In 1946, Bedouin shepherds unknowingly stumbled upon one of the most significant archaeological discoveries in Israel when they found seven manuscripts in ancient pottery hidden in remote caves near the Dead Sea.

These scrolls would later lead archaeologists to unearth dozens more manuscripts and hundreds of fragments hidden inside a series of caves in the Judean cliffs near the Dead Sea. The transcripts contained perfect translations of Biblical texts from around 400 BC and highlighted to the world that the words of the Bible, though copied and copied again, remained accurate throughout all this time.

The last scrolls were thought to have been discovered in 1956, but amazingly the Israel Antiquities Authority (IAA) revealed earlier this year that for the first time in approximately 60 years archaeological excavations have uncovered further fragments of Biblical text.

This new discovery consists of twenty-four new fragments of parchment bearing lines of Greek text from the books of Zechariah and Nahum, being radiocarbon dated to around AD 100-200. These pieces are believed to belong to a set of parchment fragments found in the 1950s in the so-called ‘Cave of Horror’ near the west shore of the Dead Sea. The cave was given its name when 40 human skeletons were found there during earlier excavations.

The cave is flanked by gorges and is located some 260 feet below the clifftop, meaning it can only be reached by abseiling precariously down the sheer cliff, adding additional challenges to the excavations.

This article originally appeared in CUFI UK’s Torch Magazine. To read all our past issues of Torch for FREE, click here.

“The desert team showed exceptional courage, dedication and devotion to purpose, rappelling down to caves located between heaven and earth, digging and sifting through them, enduring thick and suffocating dust, and returning with gifts of immeasurable worth for mankind,” said Israel Antiquities Authority’s director Israel Hasson.

The cave is believed to be the site where Jewish insurgents hid during the Bar Kochba Revolt, a Jewish uprising against the Roman empire in AD 133-136. Based on archaeological digs above the cave, it is understood there was a temporary Roman encampment located there that the Romans set up upon discovering the location where the Jews were hiding. They eventually managed to get soldiers into the caves to slaughter those inside. It is possible, as was the case in other caves, that after killing those inside, the soldiers then searched through their belongings and ripped up the religious scrolls in an apparent attempt to erase the heritage of those they had slaughtered.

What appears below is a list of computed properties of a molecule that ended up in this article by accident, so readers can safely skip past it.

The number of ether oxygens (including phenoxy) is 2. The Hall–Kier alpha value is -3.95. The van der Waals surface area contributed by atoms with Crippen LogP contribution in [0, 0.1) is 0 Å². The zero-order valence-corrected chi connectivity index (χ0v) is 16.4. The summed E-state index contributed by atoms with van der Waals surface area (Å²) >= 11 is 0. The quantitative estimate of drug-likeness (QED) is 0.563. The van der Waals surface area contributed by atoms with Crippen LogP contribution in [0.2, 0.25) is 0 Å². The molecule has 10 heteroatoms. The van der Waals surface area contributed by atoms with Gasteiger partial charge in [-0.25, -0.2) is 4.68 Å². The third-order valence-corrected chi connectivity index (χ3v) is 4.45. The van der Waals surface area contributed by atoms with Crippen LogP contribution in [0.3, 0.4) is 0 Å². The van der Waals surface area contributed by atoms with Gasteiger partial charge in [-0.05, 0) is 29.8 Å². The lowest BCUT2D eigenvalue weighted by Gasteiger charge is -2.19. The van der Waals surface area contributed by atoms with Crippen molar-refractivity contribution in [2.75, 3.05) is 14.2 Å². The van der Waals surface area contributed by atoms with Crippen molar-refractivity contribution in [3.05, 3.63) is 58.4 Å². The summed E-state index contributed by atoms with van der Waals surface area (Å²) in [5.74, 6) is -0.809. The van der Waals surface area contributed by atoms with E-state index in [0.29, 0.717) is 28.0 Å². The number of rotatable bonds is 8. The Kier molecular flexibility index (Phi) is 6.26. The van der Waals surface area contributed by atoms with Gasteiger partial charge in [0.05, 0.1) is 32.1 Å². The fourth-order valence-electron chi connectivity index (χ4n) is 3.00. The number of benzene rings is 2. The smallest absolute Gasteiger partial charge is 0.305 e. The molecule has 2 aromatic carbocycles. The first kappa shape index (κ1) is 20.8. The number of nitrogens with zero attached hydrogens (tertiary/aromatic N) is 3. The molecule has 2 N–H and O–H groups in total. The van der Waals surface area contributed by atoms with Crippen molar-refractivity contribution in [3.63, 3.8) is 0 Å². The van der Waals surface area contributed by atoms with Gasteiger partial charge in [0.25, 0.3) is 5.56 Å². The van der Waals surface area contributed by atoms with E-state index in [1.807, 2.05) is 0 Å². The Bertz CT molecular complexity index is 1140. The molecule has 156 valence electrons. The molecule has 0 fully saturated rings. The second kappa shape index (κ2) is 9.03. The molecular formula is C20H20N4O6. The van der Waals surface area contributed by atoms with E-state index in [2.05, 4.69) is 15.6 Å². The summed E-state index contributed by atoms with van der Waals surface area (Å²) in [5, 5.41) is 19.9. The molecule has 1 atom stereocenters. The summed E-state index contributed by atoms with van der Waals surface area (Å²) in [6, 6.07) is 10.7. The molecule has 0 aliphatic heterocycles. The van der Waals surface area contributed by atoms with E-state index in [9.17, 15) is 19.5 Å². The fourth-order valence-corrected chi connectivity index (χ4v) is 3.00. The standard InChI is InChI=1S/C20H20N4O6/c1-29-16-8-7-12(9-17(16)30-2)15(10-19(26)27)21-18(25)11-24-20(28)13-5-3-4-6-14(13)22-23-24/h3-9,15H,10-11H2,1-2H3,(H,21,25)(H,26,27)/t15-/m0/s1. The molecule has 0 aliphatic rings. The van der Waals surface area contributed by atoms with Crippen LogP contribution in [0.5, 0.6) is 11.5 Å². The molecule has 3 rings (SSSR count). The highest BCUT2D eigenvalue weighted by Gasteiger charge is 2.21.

Little could those Roman soldiers have known that their attempts to destroy the Jews and their history would instead help preserve it.

You see, had the Romans never found the scrolls, they would have eventually been moved from the cave, degraded and then destroyed through the passage of time. Instead, the fragments remained inside the cave whose arid environment acted as a protective storage to preserve them.

A testament to how effective the Dead Sea Scrolls were preserved is that they were 1,000 years older than any other known copies of Biblical text when they were discovered. Even now they remain the oldest Biblical texts on parchment in existence. Only two items containing Biblical text are known to be older. Two metal canisters were unearthed in Jerusalem in the 1980s containing the priestly Benediction from Number 6:24-26 engraved on pieces of silver. Some of the Dead Sea Scrolls are full manuscripts and written on them are accurate translations to our Bibles today. Their existence revolutionised the understanding of our Judeo-Christian roots.

The latest parchment fragments discovered earlier this year contain segments from two Bible books, the minor prophets Nahum and Zephaniah. Although the body of the text is written in Greek, the name of God (Yawheh) is written in Hebrew. And along with the scrolls and previously excavated bodies, the archaeologists also discovered the burial of a small child, wrapped in a blanket and placed under stones, and a woven basket that is thousands-of-years old and yet remarkably well preserved.

The verses discovered were clearly the highlight of the find and are examples of God’s authority on earth. We will let the verses do the talking.

Nahum 1:5-6 which reads:


“The mountains quake before Him,
The hills melt,
And the earth heaves at His presence,
Yes, the world and all who dwell in it.
Who can stand before His indignation?
And who can endure the fierceness
of His anger?
His fury is poured out like fire,
And the rocks are thrown down by Him.”


And Zechariah 8:16-17 which reads:

“These are the things you shall do:
Speak each man the truth
to his neighbour;
Give judgment in your gates for truth, justice, and peace;
Let none of you think evil in your heart against your neighbour;
And do not love a false oath.
For all these are things that I hate,’
Says the Lord.”

These words are so important to the times we are living in and it is amazing that they have been brought to light now. When all aspects of truth and godliness are being undermined and so many are turning away from their Creator the “hills melt” and the “rocks are thrown down” to reveal God’s truth and remind us that He is still on the throne.

God’s “truth, justice and peace” are so different to what many seek in the world today, but we can always rely on His Word to act as a two-edged sword, cutting through these lies and revealing the truth loud and clear.

This article originally appeared in CUFI UK’s Torch Magazine. To read all our past issues of Torch for FREE, click here.

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